Broadleaf’s Executive Vice President, Jason Krumwiede, sat down with HRO Today’s Debbie Bolla, to discuss what exactly quiet quitting is, the dangers it can have to a company’s productivity, and ways your organization can combat it.
What is quiet quitting?
Originating on TikTok, #quietquitting is a call for an intersection of a work-life balance. Quiet quitting is essentially the young professionals of today’s workforce response to the hustle culture. The idea that employees must work all day, every day to pursue career goals such as promotions or raises has led to a quiet rebellion. This is not to say that employees have stopped completing their tasks; instead, employees are completing these tasks at the bare minimum level. Feeling like their career has begun to control their social, mental, and physical well-being, employees are becoming increasingly less engaged and motivated in the workplace.
A study from Gallup found that “quiet quitters” make up at least 50 percent of today’s workplace, with another 18 percent of the U.S. workforce quantifying themselves as “actively disengaged.”
Quiet quitting is a form of another concept known as presenteeism. Presenteeism refers to lost productivity that occurs when employees are not fully effective in the workplace because of an illness or other condition. In terms of quiet quitting, the “illness” previously mentioned can be exhaustion, stress, or simply just overworked due to the cultural idea that employees must be in the office as much as possible to obtain career advancement or admiration from colleagues. Eventually, research from Gallup has shown that this mentality leads to decreased productivity, bare minimum quality work, and genuine unhappiness in the workplace.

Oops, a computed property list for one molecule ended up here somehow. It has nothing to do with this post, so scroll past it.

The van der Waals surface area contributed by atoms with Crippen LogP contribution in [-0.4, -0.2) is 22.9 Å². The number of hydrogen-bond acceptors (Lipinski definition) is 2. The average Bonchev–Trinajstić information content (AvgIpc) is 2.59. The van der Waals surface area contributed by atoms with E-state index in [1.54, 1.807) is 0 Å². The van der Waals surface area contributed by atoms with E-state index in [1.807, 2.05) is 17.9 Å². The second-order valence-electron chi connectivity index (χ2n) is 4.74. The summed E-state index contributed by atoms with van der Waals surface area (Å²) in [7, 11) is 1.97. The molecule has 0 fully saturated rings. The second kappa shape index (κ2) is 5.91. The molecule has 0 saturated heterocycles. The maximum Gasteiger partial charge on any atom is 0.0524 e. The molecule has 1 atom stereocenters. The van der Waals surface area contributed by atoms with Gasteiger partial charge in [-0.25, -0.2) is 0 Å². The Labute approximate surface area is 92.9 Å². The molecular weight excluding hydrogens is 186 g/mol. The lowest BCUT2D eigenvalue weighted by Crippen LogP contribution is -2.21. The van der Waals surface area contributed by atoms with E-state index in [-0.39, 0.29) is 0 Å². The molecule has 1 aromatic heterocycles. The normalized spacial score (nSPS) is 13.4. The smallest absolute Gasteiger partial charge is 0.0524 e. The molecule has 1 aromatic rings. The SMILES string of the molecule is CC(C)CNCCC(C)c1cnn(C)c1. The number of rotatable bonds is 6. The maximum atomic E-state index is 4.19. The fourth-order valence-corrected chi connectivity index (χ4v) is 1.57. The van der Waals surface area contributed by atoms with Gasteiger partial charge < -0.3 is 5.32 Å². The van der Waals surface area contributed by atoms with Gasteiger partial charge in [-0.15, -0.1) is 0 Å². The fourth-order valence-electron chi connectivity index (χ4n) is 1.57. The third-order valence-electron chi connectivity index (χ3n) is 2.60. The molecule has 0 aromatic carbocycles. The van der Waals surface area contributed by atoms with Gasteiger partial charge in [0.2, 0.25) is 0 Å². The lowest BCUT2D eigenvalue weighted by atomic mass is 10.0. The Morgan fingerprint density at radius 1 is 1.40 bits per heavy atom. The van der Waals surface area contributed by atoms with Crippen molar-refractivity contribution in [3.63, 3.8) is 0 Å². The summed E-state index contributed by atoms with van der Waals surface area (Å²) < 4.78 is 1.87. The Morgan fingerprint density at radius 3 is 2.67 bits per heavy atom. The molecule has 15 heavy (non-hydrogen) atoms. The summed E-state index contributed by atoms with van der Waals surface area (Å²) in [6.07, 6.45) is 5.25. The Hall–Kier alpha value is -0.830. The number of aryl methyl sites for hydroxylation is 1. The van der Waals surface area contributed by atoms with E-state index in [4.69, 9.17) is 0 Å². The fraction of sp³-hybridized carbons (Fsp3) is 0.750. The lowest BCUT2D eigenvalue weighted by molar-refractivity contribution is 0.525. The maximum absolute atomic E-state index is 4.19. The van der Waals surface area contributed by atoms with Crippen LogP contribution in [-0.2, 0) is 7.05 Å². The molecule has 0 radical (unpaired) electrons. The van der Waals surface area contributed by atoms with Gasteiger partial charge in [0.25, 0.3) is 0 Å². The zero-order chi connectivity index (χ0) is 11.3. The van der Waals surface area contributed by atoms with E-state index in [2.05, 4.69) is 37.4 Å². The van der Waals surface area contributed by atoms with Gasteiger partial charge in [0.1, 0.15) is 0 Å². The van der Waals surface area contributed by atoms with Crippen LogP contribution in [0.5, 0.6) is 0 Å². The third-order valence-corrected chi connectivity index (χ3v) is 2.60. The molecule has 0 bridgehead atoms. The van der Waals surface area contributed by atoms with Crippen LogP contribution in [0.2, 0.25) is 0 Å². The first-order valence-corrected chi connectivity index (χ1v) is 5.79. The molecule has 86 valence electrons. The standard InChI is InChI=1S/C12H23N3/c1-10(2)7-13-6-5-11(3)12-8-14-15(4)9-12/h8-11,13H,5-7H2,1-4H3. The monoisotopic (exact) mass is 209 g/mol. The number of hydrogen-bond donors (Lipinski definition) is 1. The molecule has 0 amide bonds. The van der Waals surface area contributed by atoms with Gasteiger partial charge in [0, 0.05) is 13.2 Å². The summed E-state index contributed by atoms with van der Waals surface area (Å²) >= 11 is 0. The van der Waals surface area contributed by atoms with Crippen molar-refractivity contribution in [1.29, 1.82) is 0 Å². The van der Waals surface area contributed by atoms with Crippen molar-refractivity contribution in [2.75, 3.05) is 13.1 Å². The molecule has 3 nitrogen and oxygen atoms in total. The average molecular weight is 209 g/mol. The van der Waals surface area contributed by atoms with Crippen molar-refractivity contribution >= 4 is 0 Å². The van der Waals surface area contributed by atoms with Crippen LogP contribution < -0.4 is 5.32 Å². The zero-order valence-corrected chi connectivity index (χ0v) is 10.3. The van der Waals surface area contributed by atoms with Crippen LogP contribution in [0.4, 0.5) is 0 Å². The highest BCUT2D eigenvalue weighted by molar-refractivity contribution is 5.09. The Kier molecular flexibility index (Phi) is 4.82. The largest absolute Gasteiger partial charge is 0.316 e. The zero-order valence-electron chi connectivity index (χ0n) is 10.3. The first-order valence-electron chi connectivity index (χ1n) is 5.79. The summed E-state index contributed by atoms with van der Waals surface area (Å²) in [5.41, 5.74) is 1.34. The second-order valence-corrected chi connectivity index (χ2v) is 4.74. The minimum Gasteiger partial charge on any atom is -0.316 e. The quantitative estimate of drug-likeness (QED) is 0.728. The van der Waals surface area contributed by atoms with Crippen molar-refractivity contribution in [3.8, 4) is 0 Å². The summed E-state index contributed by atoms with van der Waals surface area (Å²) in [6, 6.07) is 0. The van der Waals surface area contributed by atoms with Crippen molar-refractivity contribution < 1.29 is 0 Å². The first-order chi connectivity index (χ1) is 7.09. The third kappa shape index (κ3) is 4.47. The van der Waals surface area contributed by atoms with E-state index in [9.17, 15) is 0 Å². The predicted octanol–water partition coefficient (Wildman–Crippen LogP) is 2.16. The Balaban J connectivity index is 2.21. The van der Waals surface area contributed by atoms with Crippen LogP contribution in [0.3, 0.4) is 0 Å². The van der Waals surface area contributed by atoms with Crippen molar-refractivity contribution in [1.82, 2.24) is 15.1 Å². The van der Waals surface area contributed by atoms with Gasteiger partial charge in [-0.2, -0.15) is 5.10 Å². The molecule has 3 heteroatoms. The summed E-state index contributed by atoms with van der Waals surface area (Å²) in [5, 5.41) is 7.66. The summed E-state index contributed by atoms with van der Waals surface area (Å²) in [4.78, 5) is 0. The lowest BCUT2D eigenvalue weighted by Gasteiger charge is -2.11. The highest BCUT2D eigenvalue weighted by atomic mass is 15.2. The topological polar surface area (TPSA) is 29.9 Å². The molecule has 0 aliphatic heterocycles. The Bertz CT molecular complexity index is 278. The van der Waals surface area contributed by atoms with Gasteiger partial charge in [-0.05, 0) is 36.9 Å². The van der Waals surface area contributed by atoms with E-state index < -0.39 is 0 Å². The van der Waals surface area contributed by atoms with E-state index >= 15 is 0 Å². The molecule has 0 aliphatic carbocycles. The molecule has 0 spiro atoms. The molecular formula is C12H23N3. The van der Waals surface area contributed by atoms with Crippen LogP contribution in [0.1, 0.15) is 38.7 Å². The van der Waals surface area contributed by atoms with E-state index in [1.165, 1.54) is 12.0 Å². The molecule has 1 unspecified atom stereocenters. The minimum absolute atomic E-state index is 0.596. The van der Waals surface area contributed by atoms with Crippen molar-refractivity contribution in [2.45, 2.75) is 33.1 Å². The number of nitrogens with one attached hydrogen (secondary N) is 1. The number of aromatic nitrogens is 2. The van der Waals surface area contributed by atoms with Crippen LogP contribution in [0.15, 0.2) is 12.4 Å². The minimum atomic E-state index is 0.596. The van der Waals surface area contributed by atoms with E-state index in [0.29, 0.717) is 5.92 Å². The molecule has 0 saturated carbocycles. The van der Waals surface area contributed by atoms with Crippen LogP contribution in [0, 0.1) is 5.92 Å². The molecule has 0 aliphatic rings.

Signs of quiet quitting
As Krumwiede puts it, “quiet quitting is less around employees’ willingness to work harder and more around a manager’s ability to develop deep relationships with colleagues and nurture these relationships day in and day out.” Managers should be observant of changes in the demeanor or characteristics of their team members or employees they oversee. It is important to recognize these changes to get ahead of quiet quitting with that specific employee. In fact, a survey from SHRM found that highly rated managers only have three percent of their employees or colleagues experience quiet quitting whereas lower rated managers have around 14 percent. Some of the signs include the following:
- One-on-one meetings going “flat,” meaning a lack of energy or enthusiasm towards the work an employee is doing
- No longer turning a camera on during meetings in remote work environments
- Seeming withdrawn in interactions, looking tired, or distracted
Ways to combat quiet quitting
Krumwiede offered three suggestions to get ahead of this far too common and productively dangerous issue in the workplace.
- Employee listening sessions: Managers of companies should have a detailed and in-depth understanding of the employee experience. Only managers are truly in the position to have these conversations. Krumwiede provided an example of how Broadleaf’s listening sessions led to offering more flexible work hours to their employees, whether it be a four-day work week or the opportunity for employees to select their own start and end times for their work day. Employees are more likely to stay engaged in their work when they have easy access to balancing their personal life.
- Creating shared experiences: When a manager makes the effort to include opportunities that will enhance company culture, employees are more likely to feel like their employer values the concept of a work-life balance. Krumwiede mentions the importance of including activities or events that are highly suggested by their colleagues or team members. These events can be done virtually as well; in fact, Krumwiede and his team recently participated in a virtual scavenger hunt.
- Helping colleagues manage work priorities: It is not surprising that an employee can feel overwhelmed or defeated when tasks build up, a huge contributor to quiet quitting. Leaders need to help their colleagues sort through these tasks, categorizing them based on bottom-line strategy or importance. This lets an employee know that their contribution to the team is valued and they will feel more empowered or inclined to give their best effort in the completion of these tasks.
For more information, listen to the full podcast here.